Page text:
6New test specifications – KS2 KS2 maths – paper 1 (arithmetic); papers 2 & 3 (mathematical fluency, problem-solving and reasoning)KS2 reading – 1 paper % on comprehension, % on inference, 10-25% on language for effect, up to 10% on themes and conventionsKS2 GAPS – paper 1 (questions on grammar and punc.); paper 2 (spelling)For more detail on the domains covered by the tests, see the link
7What about in-between the Key Stage assessment points? No national systemNo levelsSchools have the freedom to develop their own approach to assessing progressHoweverOfsted will still need to see robust evidence that pupils are making good progress in learning
8So why remove levels? Good Practice: A very broad tool, to be used periodically as a check on standardsDetailed level descriptions useful to help teachers consider gaps in pupils’ learning and plan next stepsLess good practice:Levelling every single piece of workLabelling children (“I’m a 3c”)Using level descriptors as children’s targets or as success criteriaDifferentiating lessons according to fixed pupil groups, based on their levelsLevels have over the years been used in a variety of ways – some good, some less so
9What do we believe about good practice assessment? On the left – assessment = formal, working alone, unsupported, separate to the learningOn the right – assessment = informal, collaborative, supported (adult interaction), integral to the learningAn opportunity for us to question our current practice – are we doing too much of the left picture and not enough of the right?Assessment = an evaluation of what children have learnt at a given point in timeAssessment = an ongoing process which is integral to teaching and learning
10Good quality assessment Rich open-ended tasksNo ceilingsInvestigation, problem-solving, choiceGroup work, dialogueIntegral to teaching and learningThe principles of good assessment have not changed. Stick with what you believe in.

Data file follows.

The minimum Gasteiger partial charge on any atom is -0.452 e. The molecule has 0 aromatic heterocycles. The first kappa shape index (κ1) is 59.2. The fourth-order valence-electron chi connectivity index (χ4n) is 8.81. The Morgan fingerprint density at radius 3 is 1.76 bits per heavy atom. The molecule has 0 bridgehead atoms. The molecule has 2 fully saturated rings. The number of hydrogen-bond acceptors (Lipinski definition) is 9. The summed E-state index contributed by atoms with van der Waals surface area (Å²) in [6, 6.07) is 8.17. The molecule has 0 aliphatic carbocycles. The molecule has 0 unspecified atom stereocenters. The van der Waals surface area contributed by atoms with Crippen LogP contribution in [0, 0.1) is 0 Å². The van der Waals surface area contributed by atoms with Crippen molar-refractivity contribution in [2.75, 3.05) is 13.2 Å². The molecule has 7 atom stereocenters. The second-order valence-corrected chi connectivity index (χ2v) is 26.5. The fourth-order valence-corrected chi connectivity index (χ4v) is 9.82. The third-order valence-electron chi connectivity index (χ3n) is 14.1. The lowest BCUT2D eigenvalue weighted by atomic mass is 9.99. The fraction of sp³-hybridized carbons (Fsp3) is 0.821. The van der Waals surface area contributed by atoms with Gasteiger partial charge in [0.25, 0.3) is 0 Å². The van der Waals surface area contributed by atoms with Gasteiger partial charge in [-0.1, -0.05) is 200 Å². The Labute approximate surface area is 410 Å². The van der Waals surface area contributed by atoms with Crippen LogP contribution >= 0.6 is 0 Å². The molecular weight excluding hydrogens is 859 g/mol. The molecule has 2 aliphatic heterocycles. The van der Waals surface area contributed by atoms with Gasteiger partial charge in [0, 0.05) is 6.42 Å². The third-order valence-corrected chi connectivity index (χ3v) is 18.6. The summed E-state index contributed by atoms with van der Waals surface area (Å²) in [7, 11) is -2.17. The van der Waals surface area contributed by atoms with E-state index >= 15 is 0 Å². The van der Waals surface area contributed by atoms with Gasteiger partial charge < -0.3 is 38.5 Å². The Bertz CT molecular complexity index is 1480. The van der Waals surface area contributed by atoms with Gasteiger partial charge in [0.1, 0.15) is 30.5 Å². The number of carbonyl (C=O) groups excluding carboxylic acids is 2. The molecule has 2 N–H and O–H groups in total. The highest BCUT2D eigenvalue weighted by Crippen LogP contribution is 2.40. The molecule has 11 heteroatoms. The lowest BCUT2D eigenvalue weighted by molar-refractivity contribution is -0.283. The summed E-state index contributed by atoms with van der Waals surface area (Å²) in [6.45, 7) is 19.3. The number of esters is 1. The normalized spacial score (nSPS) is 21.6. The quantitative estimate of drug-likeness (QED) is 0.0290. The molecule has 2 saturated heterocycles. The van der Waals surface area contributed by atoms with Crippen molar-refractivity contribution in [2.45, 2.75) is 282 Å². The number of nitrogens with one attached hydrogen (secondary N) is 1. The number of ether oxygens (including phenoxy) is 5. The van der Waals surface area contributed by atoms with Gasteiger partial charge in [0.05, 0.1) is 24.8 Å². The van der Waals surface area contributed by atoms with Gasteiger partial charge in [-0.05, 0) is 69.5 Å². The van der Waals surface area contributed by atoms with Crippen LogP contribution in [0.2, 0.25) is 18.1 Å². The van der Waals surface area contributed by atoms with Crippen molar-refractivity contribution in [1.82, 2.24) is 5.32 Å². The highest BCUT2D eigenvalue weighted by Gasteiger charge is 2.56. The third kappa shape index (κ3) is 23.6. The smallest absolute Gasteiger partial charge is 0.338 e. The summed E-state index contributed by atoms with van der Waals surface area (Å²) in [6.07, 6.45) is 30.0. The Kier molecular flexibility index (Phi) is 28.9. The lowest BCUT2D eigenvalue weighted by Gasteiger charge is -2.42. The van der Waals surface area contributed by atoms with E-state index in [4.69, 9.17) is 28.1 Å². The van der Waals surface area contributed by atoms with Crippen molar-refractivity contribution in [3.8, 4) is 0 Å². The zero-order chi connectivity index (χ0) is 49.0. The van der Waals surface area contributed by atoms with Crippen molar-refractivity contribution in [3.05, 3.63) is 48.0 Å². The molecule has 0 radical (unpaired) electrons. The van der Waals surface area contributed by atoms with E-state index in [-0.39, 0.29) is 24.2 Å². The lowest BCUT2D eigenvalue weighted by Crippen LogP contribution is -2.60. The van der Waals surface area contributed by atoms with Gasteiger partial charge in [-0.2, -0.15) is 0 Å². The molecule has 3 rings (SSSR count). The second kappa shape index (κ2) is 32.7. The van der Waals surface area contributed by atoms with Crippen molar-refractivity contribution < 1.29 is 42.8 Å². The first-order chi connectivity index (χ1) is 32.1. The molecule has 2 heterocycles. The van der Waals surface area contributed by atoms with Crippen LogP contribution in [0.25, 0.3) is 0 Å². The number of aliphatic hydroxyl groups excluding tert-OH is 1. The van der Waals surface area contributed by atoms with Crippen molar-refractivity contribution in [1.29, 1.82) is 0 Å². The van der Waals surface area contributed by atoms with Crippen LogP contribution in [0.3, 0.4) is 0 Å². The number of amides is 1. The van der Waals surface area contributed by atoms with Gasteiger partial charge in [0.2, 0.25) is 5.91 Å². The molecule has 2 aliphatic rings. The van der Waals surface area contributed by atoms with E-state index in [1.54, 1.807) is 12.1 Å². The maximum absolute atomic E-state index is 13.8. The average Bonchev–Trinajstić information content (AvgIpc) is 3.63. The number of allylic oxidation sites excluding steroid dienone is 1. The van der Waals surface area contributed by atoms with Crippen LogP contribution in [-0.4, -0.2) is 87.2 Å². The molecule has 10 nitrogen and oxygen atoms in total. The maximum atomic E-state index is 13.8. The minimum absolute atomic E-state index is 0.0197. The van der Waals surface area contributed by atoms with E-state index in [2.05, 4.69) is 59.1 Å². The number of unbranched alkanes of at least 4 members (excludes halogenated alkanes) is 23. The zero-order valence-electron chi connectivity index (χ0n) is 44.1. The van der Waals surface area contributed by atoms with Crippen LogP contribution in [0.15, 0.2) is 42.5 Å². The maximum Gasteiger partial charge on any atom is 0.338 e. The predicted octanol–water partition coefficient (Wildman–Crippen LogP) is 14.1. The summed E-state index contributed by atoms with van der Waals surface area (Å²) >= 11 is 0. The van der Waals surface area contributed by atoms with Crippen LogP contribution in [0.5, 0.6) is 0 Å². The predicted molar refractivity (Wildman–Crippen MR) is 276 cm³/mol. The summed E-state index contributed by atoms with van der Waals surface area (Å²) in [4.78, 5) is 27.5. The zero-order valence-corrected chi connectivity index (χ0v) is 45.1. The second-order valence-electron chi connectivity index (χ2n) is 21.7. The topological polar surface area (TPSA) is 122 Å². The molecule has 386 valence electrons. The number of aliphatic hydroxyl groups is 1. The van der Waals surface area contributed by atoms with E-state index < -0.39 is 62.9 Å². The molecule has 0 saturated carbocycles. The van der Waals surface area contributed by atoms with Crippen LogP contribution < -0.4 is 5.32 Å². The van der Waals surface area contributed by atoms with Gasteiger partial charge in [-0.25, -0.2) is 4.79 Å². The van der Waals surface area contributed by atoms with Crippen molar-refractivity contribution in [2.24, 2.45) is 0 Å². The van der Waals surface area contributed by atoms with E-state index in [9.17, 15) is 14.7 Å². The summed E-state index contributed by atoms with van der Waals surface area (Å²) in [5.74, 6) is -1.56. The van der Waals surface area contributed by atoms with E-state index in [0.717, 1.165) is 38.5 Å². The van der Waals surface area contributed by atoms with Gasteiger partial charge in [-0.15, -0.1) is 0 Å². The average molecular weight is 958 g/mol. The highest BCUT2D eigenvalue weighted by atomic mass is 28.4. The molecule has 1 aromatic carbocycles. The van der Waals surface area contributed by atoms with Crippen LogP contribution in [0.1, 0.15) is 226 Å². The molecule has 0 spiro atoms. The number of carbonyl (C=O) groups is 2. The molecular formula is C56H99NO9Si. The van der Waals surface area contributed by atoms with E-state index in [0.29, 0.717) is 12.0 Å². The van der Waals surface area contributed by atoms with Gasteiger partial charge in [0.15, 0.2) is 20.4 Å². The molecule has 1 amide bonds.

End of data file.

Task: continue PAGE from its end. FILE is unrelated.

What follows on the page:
1110 Principles of Good Assessment (ARG) Formative Assessment should:be sensitive and constructivefoster learners’ motivationpromote understanding of learning goals and criteriabe part of effective planningdevelop learners’ capacity for self assessmenthelp learners know how to improverecognise all educational achievementbe central to classroom practicebe a key professional skill for teachersfocus on how students learn
12ChallengesSummative assessment undermines the benefits of formative assessmentTracking of pupil progress may be required for accountability – but don’t over-do it(termly is enough!)Be clear about purpose – for the school or for the learners?
13An Opportunity Revitalise assessment practice in your schools What is working? What needs changing?Good quality formative assessment, true to the 10 principlesFreedom to develop approaches that are right for your pupilsHfL are here to help and are developing tools to support you
14“Life after Levels” – HFL developments The Big Picture of the work we are doing – at the moment the main focus is on the second column (development of criteria, which will be linked to our electronic tracking)
15Coming soon…Herts for Learning are developing a comprehensive suite of materials to support schools, including:Guidance on the new National Curriculum, including planning documentsDevelopment of detailed assessment criteria for all core subjectsAn electronic tracking system, built onto SIMS Assessment Manager 7 – precise details of this will be released early in the Summer term